• [0164]
    Table 2 lists the temperature dependence of the observed film lattice parameters, a and c for ZrB2, the corresponding lattice constant a for Si, the calculated relaxed values a0(T) and c0(T), and the associated strains ε(T) and ε(T) obtained from the analysis. The latter were obtained using the same formalism as described above in the context of the thickness dependence of the film strain. The c/a ratio, η(T), of a fully relaxed ZrB2 film was assumed to be the same as that of a corresponding equilibrium bulk ZrB2 crystal at any given temperature. The variation of η(T) with temperature was obtained from the recently measured CTE for bulk ZrB2 (including the temperature dependence of the CTE itself). The temperature dependence of the elastic ratio, ξ(T)=−2C13(T)/C33(T), was also obtained from recent measurements of the elastic constants C13(T) and C33(T) for bulk ZrB2 crystals (Okamoto, et al. J. Appl. Phys. 93, 88 (2003)), assuming that the strain relation ε(T)=ξ(T)ε(T) remains valid over the temperature range of our study (20-900° C.).
  • [0000]
    TABLE 2
    Thermal analysis of the 200 nm thick ZrB2 film on Si(111). Measured values of a and c for
    ZrB2 and a(Si) are listed in bold font. The relaxed lattice constants. a0 and c0, at each temperature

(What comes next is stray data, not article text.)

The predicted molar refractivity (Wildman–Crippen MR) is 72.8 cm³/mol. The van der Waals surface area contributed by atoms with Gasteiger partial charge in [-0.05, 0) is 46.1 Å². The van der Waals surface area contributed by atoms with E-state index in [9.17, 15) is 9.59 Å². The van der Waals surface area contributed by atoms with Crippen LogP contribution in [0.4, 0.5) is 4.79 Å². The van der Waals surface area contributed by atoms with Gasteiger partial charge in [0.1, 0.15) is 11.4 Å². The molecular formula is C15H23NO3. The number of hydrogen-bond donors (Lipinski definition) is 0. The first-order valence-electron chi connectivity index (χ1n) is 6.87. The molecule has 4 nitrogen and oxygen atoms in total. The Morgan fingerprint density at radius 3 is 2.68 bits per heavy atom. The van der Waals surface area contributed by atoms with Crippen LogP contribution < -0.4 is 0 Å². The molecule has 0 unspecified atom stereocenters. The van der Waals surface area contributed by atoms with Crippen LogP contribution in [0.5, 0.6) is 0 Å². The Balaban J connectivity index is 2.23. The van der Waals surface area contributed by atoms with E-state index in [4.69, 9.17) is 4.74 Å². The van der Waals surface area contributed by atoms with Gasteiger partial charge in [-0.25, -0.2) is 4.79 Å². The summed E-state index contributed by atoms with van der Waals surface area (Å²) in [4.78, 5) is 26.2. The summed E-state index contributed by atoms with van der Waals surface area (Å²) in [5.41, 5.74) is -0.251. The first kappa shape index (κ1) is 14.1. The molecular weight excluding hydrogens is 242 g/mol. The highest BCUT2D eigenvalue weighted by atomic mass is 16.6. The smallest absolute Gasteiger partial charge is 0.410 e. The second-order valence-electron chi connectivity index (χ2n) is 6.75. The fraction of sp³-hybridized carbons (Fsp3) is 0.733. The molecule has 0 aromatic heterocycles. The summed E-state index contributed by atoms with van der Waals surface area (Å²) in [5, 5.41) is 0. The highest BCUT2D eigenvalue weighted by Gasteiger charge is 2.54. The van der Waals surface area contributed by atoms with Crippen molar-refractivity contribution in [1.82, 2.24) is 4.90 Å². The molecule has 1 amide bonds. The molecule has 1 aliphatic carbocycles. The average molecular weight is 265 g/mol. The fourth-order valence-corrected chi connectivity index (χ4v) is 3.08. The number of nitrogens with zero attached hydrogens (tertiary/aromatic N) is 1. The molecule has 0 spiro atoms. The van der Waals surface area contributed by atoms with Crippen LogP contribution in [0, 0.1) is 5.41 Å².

were obtained from a strain analysis using the known temperature dependence of bulk ZrB2 elastic
    constants and that of the equilibrium bulk c/a ratios (as described in the text). Also listed is the
    temperature dependence of the Si lattice constant which is well-described by a constant linear CTE
    FILM BULK
    T (° C.) a (Si) aFIT (Si) ξ (T) η (T) a0 (Å) c0 (Å) a (Å) (% strain) c (Å) (% strain) F (%) F0 (%)
    20 5.4308 5.4308 −0.553 1.11392 3.1690 3.5300 3.1835 (0.46%) 3.5212 (−0.25%) 0.525 0.983
    200 5.4339 5.4343 −0.557 1.11400 3.1728 3.5345 3.1876 (0.47%) 3.5253 (−0.26%) 0.450 0.933
    500 5.4404 5.4404 −0.566 1.11413 3.1796 3.5425 3.1922 (0.40%) 3.5346 (−0.22%) 0.425 0.850
    700 5.4449 5.4445 −0.572 1.11422 3.1838 3.5475 3.1942 (0.33%) 3.5408 (−0.19%) 0.442 0.792
    900 5.4506 5.4485 −0.578 1.11431 3.1883 3.5527 3.1965 (0.26%) 3.5474 (−0.15%) 0.475 0.733